New York’s Natural History Museum to remove Theodore Roosevelt statue

Photo ©Nicole Saraniero
As cultural institutions are questioning their relationship to racism amongst the wider Black Lives Matter protests, The American Museum of Natural History announced last week that the Equestrian Statue of Theodore Roosevelt would be removed from outside the New York institution. It joins a long list of monuments to Confederate generals, slave traders and other racist figures that have been taken down in the U.S. and beyond over this past month.


Since its installation in 1940, the statue has been a cause for controversy, with activists condemning Roosevelt’s racist views and the way in which the work depicts the Black and Indigenous people flanking the former President. Over the years, protestors have covered the monument with a tarpaulin, thrown red paint over it, and focused the annual ‘Decolonize This Place’ march on Indigenous Peoples’ Day around the site. When up for review as part of the New York City Commission on Controversial Monuments in 2017, the committee chose to keep the statute but run an open-ended exhibition entitled “Addressing the Statue”, to open an “honest, respectful, open dialogue”.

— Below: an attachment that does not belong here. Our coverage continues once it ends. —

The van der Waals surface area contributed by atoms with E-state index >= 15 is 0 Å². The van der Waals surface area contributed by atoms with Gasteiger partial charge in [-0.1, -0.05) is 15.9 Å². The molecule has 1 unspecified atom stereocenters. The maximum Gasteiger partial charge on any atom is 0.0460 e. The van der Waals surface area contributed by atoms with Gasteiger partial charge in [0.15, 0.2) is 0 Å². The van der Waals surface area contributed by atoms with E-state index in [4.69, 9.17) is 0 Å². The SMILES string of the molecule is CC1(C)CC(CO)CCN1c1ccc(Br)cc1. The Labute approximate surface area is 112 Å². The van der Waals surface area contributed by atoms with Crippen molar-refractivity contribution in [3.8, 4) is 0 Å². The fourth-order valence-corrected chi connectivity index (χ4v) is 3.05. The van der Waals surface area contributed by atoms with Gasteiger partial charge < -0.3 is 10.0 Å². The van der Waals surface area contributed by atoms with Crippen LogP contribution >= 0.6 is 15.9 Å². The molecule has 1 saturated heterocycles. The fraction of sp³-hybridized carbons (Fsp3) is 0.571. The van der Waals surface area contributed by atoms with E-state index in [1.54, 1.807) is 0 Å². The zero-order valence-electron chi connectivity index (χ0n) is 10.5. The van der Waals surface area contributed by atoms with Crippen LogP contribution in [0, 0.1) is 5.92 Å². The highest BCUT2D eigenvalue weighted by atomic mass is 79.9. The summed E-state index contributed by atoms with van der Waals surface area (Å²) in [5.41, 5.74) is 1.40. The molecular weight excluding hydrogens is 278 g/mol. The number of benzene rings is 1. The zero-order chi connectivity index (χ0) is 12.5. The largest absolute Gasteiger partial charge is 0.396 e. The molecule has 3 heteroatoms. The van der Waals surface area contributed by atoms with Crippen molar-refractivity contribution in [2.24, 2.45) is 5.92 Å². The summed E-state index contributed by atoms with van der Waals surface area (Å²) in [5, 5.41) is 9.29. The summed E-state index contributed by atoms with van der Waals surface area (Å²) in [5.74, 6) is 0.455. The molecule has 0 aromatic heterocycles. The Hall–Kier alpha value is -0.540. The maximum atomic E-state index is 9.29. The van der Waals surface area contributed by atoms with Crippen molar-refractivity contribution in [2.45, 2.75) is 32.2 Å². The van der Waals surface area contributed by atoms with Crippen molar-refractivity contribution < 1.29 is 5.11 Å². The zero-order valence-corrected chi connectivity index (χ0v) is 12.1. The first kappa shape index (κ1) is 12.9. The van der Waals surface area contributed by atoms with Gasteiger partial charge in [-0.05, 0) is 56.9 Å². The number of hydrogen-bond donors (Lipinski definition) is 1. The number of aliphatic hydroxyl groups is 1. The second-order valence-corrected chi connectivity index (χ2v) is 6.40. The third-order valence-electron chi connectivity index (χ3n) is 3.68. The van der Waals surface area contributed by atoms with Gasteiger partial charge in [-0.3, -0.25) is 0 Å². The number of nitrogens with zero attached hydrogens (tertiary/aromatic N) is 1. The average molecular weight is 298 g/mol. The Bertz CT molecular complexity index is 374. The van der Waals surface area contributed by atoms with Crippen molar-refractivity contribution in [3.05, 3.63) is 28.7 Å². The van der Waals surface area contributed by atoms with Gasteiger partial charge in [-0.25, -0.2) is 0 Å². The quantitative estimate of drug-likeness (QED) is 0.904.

In a statement regarding the statue’s removal, the museum’s president, Ellen Futter, said, “As we strive to advance our institution’s, our city’s, and our country’s passionate quest for racial justice, we believe that removing the statue will be a symbol of progress and of our commitment to build and sustain an inclusive and equitable museum community and broader society.”